Pope Francis poses an appropriate challenge to liturgical traditionalists, to reflect on the purpose of the liturgy and the whole nature of the Church. Ratzinger himself challenged a certain false-traditional mindset, critical of liturgical reform, as a form of von Harnackian rationalism. Like Pope John Paul II before him, Benedict defended the integrity of Vatican II from the desire of many, both liberal and conservative, to “bypass the rest of the Church and dig their own private channel to the apostles.”
Francis reminds us that it is dangerous to locate the burden of the greatness of the priesthood in the visibility of liturgical functions alone. The Mass points to the Cross: the Eucharist derives its meaning and its power from it. The Cross, said Cardinal Bergoglio in 2008, is the act of total self-giving of the Lord. “God is a gift,” and what is small and mundane is prepared as a place in which God comes to dwell.
The greatness of the priesthood is not only that the priest consecrating the Eucharist holds the Lord of life in his hands, but that he shares this gift. And in knowing that it is not for him, alone, he experiences in a unique way the gift of God’s love on the Cross—his love for the Church, for his own people.
To the parish priest of today, Pope Francis issues a call: to a deeper faith and life of prayer, to purity and holiness of life, to a trust in the call of the Father, and above all to a life of ceaseless sacrificial love and preaching—a service that is in turn rooted in prayer and holiness. Pope Francis also calls for discomfort, reminding us all that “if you proclaim (Jesus’) message, they are going to persecute you, they are going to slander you, they are going to set traps to deliver you to the courts and have you killed. But you must continue forward.” Persecution may lie ahead, not simply that of holding unpopular positions on moral teachings—but actual persecution. Take care, “be clever like the serpent,” but make no mistake: you are sent.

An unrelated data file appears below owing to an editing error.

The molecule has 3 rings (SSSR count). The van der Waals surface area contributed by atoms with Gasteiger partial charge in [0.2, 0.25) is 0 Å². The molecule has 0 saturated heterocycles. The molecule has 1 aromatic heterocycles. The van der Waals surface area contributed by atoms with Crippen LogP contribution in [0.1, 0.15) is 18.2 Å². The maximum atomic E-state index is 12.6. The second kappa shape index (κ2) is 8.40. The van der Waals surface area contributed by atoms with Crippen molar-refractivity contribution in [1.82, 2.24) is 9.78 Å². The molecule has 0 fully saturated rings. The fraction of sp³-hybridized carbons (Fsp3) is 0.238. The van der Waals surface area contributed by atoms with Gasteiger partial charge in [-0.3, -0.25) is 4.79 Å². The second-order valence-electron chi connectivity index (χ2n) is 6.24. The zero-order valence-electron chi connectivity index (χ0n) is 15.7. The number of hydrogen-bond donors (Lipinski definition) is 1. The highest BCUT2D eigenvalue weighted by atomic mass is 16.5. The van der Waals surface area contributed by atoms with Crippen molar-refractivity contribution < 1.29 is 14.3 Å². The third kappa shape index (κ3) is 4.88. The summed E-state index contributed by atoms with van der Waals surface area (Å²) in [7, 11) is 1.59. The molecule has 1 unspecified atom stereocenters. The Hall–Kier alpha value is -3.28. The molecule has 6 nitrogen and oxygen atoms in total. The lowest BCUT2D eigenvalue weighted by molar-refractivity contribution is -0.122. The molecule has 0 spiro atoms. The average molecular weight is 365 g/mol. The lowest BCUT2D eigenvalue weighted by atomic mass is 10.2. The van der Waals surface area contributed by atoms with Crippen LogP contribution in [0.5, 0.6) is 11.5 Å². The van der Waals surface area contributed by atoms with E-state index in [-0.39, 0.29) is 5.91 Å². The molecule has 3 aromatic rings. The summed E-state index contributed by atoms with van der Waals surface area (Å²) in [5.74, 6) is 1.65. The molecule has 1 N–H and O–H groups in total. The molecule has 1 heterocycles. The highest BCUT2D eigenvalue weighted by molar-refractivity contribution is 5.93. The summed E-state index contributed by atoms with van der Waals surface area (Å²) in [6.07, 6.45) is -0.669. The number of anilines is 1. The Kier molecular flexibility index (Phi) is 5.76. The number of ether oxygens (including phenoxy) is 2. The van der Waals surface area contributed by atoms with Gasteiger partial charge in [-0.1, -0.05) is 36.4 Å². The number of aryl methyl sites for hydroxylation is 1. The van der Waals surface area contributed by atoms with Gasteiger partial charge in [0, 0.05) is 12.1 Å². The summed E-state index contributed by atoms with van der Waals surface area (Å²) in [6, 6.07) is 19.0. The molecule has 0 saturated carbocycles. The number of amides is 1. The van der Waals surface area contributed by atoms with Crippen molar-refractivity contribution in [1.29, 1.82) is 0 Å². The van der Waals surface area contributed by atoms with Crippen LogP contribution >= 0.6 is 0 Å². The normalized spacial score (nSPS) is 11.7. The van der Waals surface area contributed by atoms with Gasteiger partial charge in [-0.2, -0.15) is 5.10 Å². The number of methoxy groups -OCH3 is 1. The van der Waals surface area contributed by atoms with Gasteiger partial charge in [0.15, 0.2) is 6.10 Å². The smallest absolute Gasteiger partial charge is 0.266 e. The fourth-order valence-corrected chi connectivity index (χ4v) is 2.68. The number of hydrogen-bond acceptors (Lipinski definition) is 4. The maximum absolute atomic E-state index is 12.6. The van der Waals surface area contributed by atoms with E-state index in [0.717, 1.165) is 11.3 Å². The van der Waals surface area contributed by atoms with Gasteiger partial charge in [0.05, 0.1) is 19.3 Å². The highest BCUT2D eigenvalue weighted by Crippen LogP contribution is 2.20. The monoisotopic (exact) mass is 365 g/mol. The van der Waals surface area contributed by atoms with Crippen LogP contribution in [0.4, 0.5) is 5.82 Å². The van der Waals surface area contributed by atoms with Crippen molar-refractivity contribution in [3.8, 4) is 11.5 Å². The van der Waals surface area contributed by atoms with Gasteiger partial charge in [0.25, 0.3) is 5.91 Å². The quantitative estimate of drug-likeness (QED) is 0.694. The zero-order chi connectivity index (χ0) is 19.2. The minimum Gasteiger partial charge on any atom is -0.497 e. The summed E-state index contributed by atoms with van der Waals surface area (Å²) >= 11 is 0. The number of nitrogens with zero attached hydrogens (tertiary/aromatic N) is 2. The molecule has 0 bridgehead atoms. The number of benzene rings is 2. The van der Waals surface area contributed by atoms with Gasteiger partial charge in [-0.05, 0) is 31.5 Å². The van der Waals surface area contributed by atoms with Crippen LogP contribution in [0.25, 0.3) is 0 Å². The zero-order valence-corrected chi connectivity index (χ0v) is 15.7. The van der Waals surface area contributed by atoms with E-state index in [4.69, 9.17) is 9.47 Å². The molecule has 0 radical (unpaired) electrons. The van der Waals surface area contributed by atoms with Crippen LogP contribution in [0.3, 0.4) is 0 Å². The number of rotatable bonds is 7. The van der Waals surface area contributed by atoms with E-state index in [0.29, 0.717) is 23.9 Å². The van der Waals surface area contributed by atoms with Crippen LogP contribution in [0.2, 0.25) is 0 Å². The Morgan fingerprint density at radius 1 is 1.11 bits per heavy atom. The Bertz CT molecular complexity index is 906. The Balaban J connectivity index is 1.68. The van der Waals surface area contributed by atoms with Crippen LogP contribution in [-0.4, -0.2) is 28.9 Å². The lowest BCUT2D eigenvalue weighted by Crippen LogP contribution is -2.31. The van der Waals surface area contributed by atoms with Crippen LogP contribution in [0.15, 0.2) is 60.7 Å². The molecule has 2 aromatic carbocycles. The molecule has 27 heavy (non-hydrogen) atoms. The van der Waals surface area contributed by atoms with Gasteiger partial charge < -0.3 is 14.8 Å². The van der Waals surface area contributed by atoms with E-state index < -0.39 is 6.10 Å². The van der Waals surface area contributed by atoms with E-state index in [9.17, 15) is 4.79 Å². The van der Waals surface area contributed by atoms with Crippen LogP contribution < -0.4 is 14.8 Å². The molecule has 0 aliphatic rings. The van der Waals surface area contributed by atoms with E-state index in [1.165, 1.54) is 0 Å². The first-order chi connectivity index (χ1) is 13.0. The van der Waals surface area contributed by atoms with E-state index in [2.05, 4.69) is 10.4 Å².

In this, the priest is both sacramentum (sacrament) and exemplum (example). To all Christians, this is a profound call to faith as martyrdom. We stand in a time in which teaching and Christian witness require intelligence and pedagogical subtlety, rigorous catechizing, but also worldly prudence. Pope Francis, through his teaching on priestly witness, challenges a certain kind of conservative Christian to realize his duty to be a light in the world. Nothing less is asked than a witness to the total mercy of God.
This demands self-criticism, a renewal of faith, of trust, and in the final account, a charity that gives everything away. Jesus Christ demanded much of his apostles; it is a heartening witness to the laity that, for the sake of the life of the Church, Pope Francis demands much of his priests.
Paige Hochschild is assistant professor of theology at Mount St. Mary’s University.